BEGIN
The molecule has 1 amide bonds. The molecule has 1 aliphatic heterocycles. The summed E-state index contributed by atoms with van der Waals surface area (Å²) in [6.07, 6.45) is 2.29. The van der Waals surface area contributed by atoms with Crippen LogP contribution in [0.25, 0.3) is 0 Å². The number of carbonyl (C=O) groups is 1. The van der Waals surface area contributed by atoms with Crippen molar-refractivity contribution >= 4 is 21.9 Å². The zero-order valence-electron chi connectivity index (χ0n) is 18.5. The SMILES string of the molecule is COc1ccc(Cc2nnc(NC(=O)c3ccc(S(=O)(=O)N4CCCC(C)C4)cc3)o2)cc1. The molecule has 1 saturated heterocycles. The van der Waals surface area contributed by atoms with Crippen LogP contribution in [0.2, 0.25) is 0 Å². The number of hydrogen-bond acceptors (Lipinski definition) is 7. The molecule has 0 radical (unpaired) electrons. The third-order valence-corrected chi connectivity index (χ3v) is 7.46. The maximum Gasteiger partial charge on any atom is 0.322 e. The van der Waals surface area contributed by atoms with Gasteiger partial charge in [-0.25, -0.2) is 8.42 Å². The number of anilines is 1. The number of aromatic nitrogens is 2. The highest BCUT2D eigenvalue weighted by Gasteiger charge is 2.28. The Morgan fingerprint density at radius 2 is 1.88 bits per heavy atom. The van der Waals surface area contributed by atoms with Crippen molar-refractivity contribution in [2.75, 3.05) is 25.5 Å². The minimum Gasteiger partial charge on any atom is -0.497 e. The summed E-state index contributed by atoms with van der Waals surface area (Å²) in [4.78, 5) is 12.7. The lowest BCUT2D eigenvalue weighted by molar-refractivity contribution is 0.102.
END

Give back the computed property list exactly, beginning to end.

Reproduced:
The molecule has 1 amide bonds. The molecule has 1 aliphatic heterocycles. The summed E-state index contributed by atoms with van der Waals surface area (Å²) in [6.07, 6.45) is 2.29. The van der Waals surface area contributed by atoms with Crippen LogP contribution in [0.25, 0.3) is 0 Å². The number of carbonyl (C=O) groups is 1. The van der Waals surface area contributed by atoms with Crippen molar-refractivity contribution >= 4 is 21.9 Å². The zero-order valence-electron chi connectivity index (χ0n) is 18.5. The SMILES string of the molecule is COc1ccc(Cc2nnc(NC(=O)c3ccc(S(=O)(=O)N4CCCC(C)C4)cc3)o2)cc1. The molecule has 1 saturated heterocycles. The van der Waals surface area contributed by atoms with Crippen LogP contribution in [0.2, 0.25) is 0 Å². The number of hydrogen-bond acceptors (Lipinski definition) is 7. The molecule has 0 radical (unpaired) electrons. The third-order valence-corrected chi connectivity index (χ3v) is 7.46. The maximum Gasteiger partial charge on any atom is 0.322 e. The van der Waals surface area contributed by atoms with Gasteiger partial charge in [-0.25, -0.2) is 8.42 Å². The number of anilines is 1. The number of aromatic nitrogens is 2. The highest BCUT2D eigenvalue weighted by Gasteiger charge is 2.28. The Morgan fingerprint density at radius 2 is 1.88 bits per heavy atom. The van der Waals surface area contributed by atoms with Crippen molar-refractivity contribution in [2.75, 3.05) is 25.5 Å². The minimum Gasteiger partial charge on any atom is -0.497 e. The summed E-state index contributed by atoms with van der Waals surface area (Å²) in [4.78, 5) is 12.7. The lowest BCUT2D eigenvalue weighted by molar-refractivity contribution is 0.102.